Students heading to Mexico for spring break vacation should exercise sound judgment when traveling, since an accident or arrest can result in both medical and legal complications, advises the U.S. State Department.
When traveling in a foreign country, students should be aware that they are subject to that country’s laws, and being a U.S. citizen does not exempt them from prosecution. According to the State Department, Mexican law can impose harsh penalties for violations that would be considered minor in the United States.
Some Important Legal Facts
- Alcohol is responsible for the majority of spring break arrests in Mexico. Drinking on the street or on public transportation can be considered a legal violation.
- Possessing, importing, or using drugs can incur severe penalties, including several years in jail.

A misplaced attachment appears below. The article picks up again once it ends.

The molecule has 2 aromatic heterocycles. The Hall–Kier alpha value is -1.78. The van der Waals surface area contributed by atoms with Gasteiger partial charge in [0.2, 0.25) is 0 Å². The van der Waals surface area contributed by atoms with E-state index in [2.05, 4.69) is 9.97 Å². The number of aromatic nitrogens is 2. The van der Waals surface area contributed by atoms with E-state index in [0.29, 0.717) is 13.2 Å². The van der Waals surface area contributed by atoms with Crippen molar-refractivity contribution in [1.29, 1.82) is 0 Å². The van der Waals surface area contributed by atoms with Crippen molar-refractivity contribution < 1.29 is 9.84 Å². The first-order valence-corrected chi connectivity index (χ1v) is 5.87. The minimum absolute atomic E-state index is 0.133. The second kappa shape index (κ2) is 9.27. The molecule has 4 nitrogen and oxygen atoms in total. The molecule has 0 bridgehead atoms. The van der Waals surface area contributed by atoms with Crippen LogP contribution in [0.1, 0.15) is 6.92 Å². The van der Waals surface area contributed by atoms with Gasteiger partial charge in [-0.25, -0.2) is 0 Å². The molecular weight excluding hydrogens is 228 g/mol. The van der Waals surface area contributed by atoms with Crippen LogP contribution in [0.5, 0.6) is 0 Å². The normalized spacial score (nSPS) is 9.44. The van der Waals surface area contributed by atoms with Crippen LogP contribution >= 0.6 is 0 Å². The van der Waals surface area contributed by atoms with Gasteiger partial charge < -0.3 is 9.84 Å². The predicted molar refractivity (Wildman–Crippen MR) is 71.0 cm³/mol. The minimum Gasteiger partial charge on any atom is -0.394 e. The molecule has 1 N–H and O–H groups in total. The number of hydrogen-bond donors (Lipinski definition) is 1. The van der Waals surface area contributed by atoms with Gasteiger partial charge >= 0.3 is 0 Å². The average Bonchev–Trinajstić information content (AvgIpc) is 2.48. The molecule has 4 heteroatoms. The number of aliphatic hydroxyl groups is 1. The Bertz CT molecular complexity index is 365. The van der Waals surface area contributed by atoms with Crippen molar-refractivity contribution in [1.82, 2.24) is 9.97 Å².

- Drivers of any vehicle involved in an accident causing damage or injury to others are taken into police custody.
- Anyone over 16 is tried as an adult, if arrested.
- A valid passport is required to re-enter the U.S. from Mexico.
- Be aware that safety standards in general may not be the same as in the U.S.
- Pay attention to warning flags on beaches, and don’t go into the water if black and red flags are up.
- Use only licensed cabs marked “in sitio”.
- Exercise caution and read contracts when renting vehicles such as mopeds or jet skis.
- Have a valid drivers license with you when operating a car.
- Don’t carry anything that can be considered arms, even a small pocket knife.
If you are injured in an accident, or arrested, contact the nearest American consulate or embassy. If you have travel insurance or an assistance plan, contact the hotline number on your policy for legal and/or medical help. For more information on handling legal crises abroad, see Handling A Legal Crisis Overseas.